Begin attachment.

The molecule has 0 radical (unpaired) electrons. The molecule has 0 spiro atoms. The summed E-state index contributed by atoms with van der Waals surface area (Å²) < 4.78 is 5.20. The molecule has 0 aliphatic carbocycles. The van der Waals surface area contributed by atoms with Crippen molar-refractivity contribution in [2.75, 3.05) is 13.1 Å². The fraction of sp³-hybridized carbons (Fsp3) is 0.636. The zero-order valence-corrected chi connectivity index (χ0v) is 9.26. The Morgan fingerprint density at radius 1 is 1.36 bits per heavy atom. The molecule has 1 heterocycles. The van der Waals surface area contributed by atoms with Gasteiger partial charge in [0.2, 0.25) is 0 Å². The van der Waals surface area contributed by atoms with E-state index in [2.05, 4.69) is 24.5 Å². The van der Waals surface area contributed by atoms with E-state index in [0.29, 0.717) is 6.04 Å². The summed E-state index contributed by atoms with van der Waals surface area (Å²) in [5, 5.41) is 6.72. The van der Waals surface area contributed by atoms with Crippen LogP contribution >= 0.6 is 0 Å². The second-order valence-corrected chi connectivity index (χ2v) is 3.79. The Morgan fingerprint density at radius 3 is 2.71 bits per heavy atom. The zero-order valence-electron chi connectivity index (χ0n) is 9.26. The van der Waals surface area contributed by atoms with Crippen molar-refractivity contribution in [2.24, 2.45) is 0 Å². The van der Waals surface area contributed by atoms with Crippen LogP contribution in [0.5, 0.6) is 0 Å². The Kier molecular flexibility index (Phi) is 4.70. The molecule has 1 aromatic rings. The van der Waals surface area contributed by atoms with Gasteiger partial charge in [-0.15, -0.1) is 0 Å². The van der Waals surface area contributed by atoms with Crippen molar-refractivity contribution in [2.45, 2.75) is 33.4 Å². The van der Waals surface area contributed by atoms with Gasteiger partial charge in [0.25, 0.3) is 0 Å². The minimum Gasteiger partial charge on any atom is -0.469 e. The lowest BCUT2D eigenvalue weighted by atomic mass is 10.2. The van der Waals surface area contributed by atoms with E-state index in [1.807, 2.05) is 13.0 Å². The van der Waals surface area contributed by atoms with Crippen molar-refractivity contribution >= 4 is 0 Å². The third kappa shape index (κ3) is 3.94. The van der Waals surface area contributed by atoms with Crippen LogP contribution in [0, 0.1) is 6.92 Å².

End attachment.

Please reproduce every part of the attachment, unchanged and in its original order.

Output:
The molecule has 0 radical (unpaired) electrons. The molecule has 0 spiro atoms. The summed E-state index contributed by atoms with van der Waals surface area (Å²) < 4.78 is 5.20. The molecule has 0 aliphatic carbocycles. The van der Waals surface area contributed by atoms with Crippen molar-refractivity contribution in [2.75, 3.05) is 13.1 Å². The fraction of sp³-hybridized carbons (Fsp3) is 0.636. The zero-order valence-corrected chi connectivity index (χ0v) is 9.26. The Morgan fingerprint density at radius 1 is 1.36 bits per heavy atom. The molecule has 1 heterocycles. The van der Waals surface area contributed by atoms with Gasteiger partial charge in [0.2, 0.25) is 0 Å². The van der Waals surface area contributed by atoms with E-state index in [2.05, 4.69) is 24.5 Å². The van der Waals surface area contributed by atoms with E-state index in [0.29, 0.717) is 6.04 Å². The summed E-state index contributed by atoms with van der Waals surface area (Å²) in [5, 5.41) is 6.72. The van der Waals surface area contributed by atoms with Crippen LogP contribution >= 0.6 is 0 Å². The second-order valence-corrected chi connectivity index (χ2v) is 3.79. The Morgan fingerprint density at radius 3 is 2.71 bits per heavy atom. The zero-order valence-electron chi connectivity index (χ0n) is 9.26. The van der Waals surface area contributed by atoms with Crippen molar-refractivity contribution in [2.24, 2.45) is 0 Å². The van der Waals surface area contributed by atoms with Crippen LogP contribution in [0.5, 0.6) is 0 Å². The Kier molecular flexibility index (Phi) is 4.70. The molecule has 1 aromatic rings. The van der Waals surface area contributed by atoms with Gasteiger partial charge in [-0.15, -0.1) is 0 Å². The van der Waals surface area contributed by atoms with Crippen molar-refractivity contribution in [2.45, 2.75) is 33.4 Å². The van der Waals surface area contributed by atoms with Gasteiger partial charge in [0.25, 0.3) is 0 Å². The minimum Gasteiger partial charge on any atom is -0.469 e. The lowest BCUT2D eigenvalue weighted by atomic mass is 10.2. The van der Waals surface area contributed by atoms with E-state index in [1.807, 2.05) is 13.0 Å². The van der Waals surface area contributed by atoms with Crippen molar-refractivity contribution >= 4 is 0 Å². The third kappa shape index (κ3) is 3.94. The van der Waals surface area contributed by atoms with Crippen LogP contribution in [0, 0.1) is 6.92 Å².